If you are interested in issues related to diversity, multiculturalism, and inclusion in the LIS profession, I definitely recommend that you attend this conference if only once (although I hope you can attend it every time it is available since it is scheduled to occur every six years). You will have chance to mingle with those who have done solid research or have professional experience addressing areas related to diversity. The next JCLC conference will be in 2018. I plan to be there. I hope you do too.
I came across another great article about increasing diversity in higher education. It talks about this topic from a holistic perspective, which deviates from the usual recruitment aspect most articles on this topic tend to discuss. It sees diversity as an essential part of a quality education. It proposes that providing appropiate student support is just as important, if not more important than increasing the enrollment of students from diverse backgrounds. This is a great article to read if you are interested in developing a sustainable plan for inclusivity and diversity in an academic environment.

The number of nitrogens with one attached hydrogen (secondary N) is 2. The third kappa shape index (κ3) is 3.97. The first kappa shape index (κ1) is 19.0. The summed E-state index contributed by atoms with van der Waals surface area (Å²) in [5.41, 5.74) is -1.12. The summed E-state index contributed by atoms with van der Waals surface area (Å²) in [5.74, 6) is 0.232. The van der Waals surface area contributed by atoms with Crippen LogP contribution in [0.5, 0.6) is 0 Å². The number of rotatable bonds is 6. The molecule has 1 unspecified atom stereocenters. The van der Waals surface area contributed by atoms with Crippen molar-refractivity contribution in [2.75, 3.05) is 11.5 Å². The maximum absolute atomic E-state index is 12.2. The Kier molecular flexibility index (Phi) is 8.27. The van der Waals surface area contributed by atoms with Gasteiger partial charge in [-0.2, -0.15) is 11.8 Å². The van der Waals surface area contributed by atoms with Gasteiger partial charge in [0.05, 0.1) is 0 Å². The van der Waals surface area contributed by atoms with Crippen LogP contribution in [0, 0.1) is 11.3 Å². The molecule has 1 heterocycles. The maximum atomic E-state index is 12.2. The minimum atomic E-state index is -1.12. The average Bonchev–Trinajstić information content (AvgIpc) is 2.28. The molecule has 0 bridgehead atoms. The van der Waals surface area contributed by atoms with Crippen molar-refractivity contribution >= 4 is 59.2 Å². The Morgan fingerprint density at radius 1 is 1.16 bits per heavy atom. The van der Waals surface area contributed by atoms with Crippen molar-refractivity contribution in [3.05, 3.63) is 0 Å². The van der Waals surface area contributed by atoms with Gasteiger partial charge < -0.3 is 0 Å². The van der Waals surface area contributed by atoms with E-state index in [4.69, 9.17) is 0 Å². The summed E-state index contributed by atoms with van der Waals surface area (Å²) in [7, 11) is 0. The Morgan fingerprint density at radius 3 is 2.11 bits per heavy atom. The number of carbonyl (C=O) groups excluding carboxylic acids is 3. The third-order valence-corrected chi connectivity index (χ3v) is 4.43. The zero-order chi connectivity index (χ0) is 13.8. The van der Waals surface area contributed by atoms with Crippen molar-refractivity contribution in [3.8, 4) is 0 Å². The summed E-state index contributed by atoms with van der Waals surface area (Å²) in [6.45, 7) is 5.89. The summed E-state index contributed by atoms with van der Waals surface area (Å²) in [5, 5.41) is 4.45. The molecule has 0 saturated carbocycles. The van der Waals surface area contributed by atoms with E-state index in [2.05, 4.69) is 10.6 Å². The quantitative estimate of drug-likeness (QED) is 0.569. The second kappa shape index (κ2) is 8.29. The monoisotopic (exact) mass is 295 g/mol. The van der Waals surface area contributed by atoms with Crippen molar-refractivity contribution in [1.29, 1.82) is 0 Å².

Campus Diversity: Beyond Just Enrollment by Daniel Fusch http://www.academicimpressions.com/news/campus-diversity-beyond-just-enrollment?qq=13893j428747xE
Two School of Library and Information Science (SLIS) students, Crystal Jolly and Mia Poole, recently founded a new student organization, Future Librarians for Inclusivity and Diversity (FLID). FLID aims to provide a secure environment for SLIS students to gain insight into issues related to workforce and patron diversity. The founders created this organization in effort to support SLIS students becoming librarians who can effectively work with people who have various abilities and are from diverse backgrounds.
The first general membership meeting will take place Sunday, Aug. 5th at 1pm in the Student Center, room 299. During this meeting an agenda for the upcoming academic year will be developed. If you want to find out what FLID is all about and ways you can contribute please join us. All Wayne State students are invited to partcipate. Snacks and beverages will be served. We hope to see you there!
If you have any questions or would like to RSVP, please contact Crystal Jolly at email@example.com.